jump to main menu jump to subject menu jump to content jump to footer

young caucasian child in yellow shirt holding the hand of caucasian female with a blurred green background

Autism Spectrum Disorder (ASD) Overview


Autism spectrum disorder (ASD) is a developmental disability that can cause significant social, communication and behavioral challenges. People with ASD often have no physical characteristics that sets them apart from other people, but they may communicate, interact, behave, and learn in different ways. The learning, thinking, and problem-solving abilities of people with ASD can range from gifted to severely challenged. Some people with ASD need a lot of help in their daily lives; others need less.

A diagnosis of ASD now includes several conditions that used to be diagnosed separately: autistic disorder, pervasive developmental disorder not otherwise specified (PDD-NOS), and Asperger syndrome. These conditions are now collectively referred to as autism spectrum disorder.


Insurance coverage and benefits for individuals with ASD can vary depending on the type of health insurance policy or contract issued, original issue date, and whether the policy or contract is an individual, small group or large group health plan. Coverage requirements are dictated by state and/or federal law based on these and other factors.


Sections 627.6686 and 641.31098, Florida Statutes, dictate coverage requirements for individuals with ASD and other developmental disabilities. These statutes apply to Florida regulated, fully-insured large group health insurance and Health Maintenance Organization plans, including the state employee group health insurance program. Coverage for applied behavioral analysis (ABA) is mandated for eligible individuals, which is defined as an individual under 18 years of age or an individual 18 years of age or older who is in high school who has been diagnosed as having a developmental disability at 8 years of age or younger.

The types of coverage include treatment of ASD and Down Syndrome through speech therapy, occupational therapy, physical therapy, and applied behavior analysis. ABA services must be provided by individuals certified as a behavioral analyst under section 393.17, Florida Statutes, or an individual licensed under chapter 490 (Psychologist) or chapter 491 (Clinical, Counseling, and Psychotherapy).

Well-baby and well-child screening for diagnosing the presence of ASD is also required. Insurers are not allowed to deny any of these benefits stating the services are habilitative in nature. Benefits for the specified treatments are limited to $36,000 annually and may not exceed $200,000 in total lifetime benefits.


The regulation of coverage and benefits for ASD under individual and small group health plans are included under the federal Mental Health Parity and Addiction Equity Act (MHPAEA). The requirements of the MHPAEA applied primarily to large group health plans until the passage and implementation of the Affordable Care Act (ACA). Small group and individual qualified health plans effective on or after January 1, 2014, are required to provide ten essential health benefits, with one being coverage for mental health and substance use disorders. Federal guidelines require individual and small group plans subject to the ACA to meet the requirements of the MHPAEA to satisfy the essential health benefit mandate. The ACA nor MHPAEA explicitly mandates applied behavioral analysis (ABA) therapy as outlined in Florida law for large group plans. However, ABA therapy may be a covered service under individual and small group plans.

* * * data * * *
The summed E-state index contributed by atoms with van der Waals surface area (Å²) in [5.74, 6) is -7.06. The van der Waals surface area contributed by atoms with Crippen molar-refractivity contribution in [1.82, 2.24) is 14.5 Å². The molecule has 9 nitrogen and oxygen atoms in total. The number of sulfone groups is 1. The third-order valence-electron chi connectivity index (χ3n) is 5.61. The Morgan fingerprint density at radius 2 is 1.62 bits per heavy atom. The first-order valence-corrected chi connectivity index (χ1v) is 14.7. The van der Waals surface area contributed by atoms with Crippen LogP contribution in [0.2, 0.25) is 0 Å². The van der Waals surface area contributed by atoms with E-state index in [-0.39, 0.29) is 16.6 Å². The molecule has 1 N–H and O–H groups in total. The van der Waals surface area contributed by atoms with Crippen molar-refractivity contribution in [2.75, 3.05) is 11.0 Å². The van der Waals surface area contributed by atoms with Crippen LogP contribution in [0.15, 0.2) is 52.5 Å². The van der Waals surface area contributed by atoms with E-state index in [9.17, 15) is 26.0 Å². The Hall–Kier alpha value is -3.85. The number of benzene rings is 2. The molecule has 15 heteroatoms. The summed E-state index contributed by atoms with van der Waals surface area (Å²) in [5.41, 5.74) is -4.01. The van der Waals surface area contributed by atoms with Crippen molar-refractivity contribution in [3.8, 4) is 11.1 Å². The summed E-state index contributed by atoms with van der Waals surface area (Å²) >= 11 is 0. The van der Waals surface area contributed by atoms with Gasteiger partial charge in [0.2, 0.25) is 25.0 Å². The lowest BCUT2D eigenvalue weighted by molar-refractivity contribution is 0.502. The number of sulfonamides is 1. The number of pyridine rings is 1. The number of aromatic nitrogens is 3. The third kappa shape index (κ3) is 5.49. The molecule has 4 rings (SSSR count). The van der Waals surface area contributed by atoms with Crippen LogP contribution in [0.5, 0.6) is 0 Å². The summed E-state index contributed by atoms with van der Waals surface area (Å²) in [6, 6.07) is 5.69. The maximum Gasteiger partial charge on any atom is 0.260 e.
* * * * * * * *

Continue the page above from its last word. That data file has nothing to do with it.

Grandfathered and transitional individual and small group health plans are not required to include mental health and substance use disorder benefits and are not subject to requirements of the ACA as it relates to mental health benefits. However, if a grandfathered or transitional individual health plan includes mental health benefits, it must comply with the requirements of the MHPAEA.

Please note: The information contained on this site is restricted to the requirements of Florida fully-regulated commercial (individual and group) health policies and contracts as well as the State of Florida employee group health plans. The Department does not have authority over self-insured plans under the Employee Retirement Income Security Act of 1974 (ERISA), employer group health plans issued outside the State of Florida, Medicaid, Medicare, Tricare, or any other governmental health plan. Please see our Tips section to determine the correct state or federal agency for these types of coverage.

Additional Resources

Need our assistance?

Individuals needing our assistance with ASD benefits can contact our office by: